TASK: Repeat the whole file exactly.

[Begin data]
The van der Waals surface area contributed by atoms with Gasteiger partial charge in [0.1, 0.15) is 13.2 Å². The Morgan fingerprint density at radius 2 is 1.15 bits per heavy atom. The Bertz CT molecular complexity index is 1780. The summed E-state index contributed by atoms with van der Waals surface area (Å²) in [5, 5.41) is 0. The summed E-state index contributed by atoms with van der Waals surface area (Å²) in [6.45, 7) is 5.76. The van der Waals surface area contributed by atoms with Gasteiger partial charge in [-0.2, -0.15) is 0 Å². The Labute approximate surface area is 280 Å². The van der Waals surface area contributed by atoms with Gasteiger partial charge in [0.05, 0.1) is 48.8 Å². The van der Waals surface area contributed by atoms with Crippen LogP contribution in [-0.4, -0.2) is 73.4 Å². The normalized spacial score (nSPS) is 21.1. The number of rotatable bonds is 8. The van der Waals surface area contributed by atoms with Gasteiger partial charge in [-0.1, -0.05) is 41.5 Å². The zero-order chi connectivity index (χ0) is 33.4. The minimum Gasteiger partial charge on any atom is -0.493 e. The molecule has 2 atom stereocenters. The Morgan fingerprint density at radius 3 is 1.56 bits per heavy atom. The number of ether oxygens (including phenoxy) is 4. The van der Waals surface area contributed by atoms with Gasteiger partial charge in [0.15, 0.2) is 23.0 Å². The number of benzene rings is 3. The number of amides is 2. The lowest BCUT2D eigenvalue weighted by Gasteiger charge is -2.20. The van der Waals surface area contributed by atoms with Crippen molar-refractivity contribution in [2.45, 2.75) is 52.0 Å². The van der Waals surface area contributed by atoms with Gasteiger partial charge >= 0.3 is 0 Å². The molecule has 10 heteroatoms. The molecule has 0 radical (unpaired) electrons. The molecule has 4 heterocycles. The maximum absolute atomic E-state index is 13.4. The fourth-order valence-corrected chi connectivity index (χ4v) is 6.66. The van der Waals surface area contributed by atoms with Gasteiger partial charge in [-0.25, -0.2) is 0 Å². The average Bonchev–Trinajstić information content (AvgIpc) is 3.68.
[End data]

The van der Waals surface area contributed by atoms with Gasteiger partial charge in [0.1, 0.15) is 13.2 Å². The Morgan fingerprint density at radius 2 is 1.15 bits per heavy atom. The Bertz CT molecular complexity index is 1780. The summed E-state index contributed by atoms with van der Waals surface area (Å²) in [5, 5.41) is 0. The summed E-state index contributed by atoms with van der Waals surface area (Å²) in [6.45, 7) is 5.76. The van der Waals surface area contributed by atoms with Gasteiger partial charge in [-0.2, -0.15) is 0 Å². The Labute approximate surface area is 280 Å². The van der Waals surface area contributed by atoms with Gasteiger partial charge in [0.05, 0.1) is 48.8 Å². The van der Waals surface area contributed by atoms with Crippen LogP contribution in [-0.4, -0.2) is 73.4 Å². The normalized spacial score (nSPS) is 21.1. The number of rotatable bonds is 8. The van der Waals surface area contributed by atoms with Gasteiger partial charge in [-0.1, -0.05) is 41.5 Å². The zero-order chi connectivity index (χ0) is 33.4. The minimum Gasteiger partial charge on any atom is -0.493 e. The molecule has 2 atom stereocenters. The Morgan fingerprint density at radius 3 is 1.56 bits per heavy atom. The number of ether oxygens (including phenoxy) is 4. The van der Waals surface area contributed by atoms with Gasteiger partial charge in [0.15, 0.2) is 23.0 Å². The number of benzene rings is 3. The number of amides is 2. The lowest BCUT2D eigenvalue weighted by Gasteiger charge is -2.20. The van der Waals surface area contributed by atoms with Crippen molar-refractivity contribution in [2.45, 2.75) is 52.0 Å². The van der Waals surface area contributed by atoms with Gasteiger partial charge >= 0.3 is 0 Å². The molecule has 10 heteroatoms. The molecule has 0 radical (unpaired) electrons. The molecule has 4 heterocycles. The maximum absolute atomic E-state index is 13.4. The fourth-order valence-corrected chi connectivity index (χ4v) is 6.66. The van der Waals surface area contributed by atoms with Gasteiger partial charge in [-0.25, -0.2) is 0 Å². The average Bonchev–Trinajstić information content (AvgIpc) is 3.68.